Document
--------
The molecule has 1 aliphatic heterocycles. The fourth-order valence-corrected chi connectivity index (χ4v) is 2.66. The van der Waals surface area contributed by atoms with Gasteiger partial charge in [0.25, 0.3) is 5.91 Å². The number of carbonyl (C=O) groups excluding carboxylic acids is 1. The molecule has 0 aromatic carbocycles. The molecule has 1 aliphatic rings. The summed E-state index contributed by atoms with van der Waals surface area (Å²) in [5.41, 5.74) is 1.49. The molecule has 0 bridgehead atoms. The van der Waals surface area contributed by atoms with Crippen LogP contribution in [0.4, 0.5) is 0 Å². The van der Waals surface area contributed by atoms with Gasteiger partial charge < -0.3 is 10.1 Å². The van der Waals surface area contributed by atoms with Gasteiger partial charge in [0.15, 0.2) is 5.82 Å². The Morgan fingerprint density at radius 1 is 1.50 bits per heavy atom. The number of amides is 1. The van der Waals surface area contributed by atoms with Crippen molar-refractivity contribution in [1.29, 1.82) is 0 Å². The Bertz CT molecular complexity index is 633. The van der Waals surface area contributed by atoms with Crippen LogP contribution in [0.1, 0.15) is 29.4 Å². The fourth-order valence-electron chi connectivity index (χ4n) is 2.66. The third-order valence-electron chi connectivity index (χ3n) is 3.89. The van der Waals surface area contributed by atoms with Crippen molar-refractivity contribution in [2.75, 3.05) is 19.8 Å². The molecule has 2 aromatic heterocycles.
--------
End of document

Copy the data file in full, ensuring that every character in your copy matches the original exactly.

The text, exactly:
The molecule has 1 aliphatic heterocycles. The fourth-order valence-corrected chi connectivity index (χ4v) is 2.66. The van der Waals surface area contributed by atoms with Gasteiger partial charge in [0.25, 0.3) is 5.91 Å². The number of carbonyl (C=O) groups excluding carboxylic acids is 1. The molecule has 0 aromatic carbocycles. The molecule has 1 aliphatic rings. The summed E-state index contributed by atoms with van der Waals surface area (Å²) in [5.41, 5.74) is 1.49. The molecule has 0 bridgehead atoms. The van der Waals surface area contributed by atoms with Crippen LogP contribution in [0.4, 0.5) is 0 Å². The van der Waals surface area contributed by atoms with Gasteiger partial charge < -0.3 is 10.1 Å². The van der Waals surface area contributed by atoms with Gasteiger partial charge in [0.15, 0.2) is 5.82 Å². The Morgan fingerprint density at radius 1 is 1.50 bits per heavy atom. The number of amides is 1. The van der Waals surface area contributed by atoms with Crippen molar-refractivity contribution in [1.29, 1.82) is 0 Å². The Bertz CT molecular complexity index is 633. The van der Waals surface area contributed by atoms with Crippen LogP contribution in [0.1, 0.15) is 29.4 Å². The fourth-order valence-electron chi connectivity index (χ4n) is 2.66. The third-order valence-electron chi connectivity index (χ3n) is 3.89. The van der Waals surface area contributed by atoms with Crippen molar-refractivity contribution in [2.75, 3.05) is 19.8 Å². The molecule has 2 aromatic heterocycles.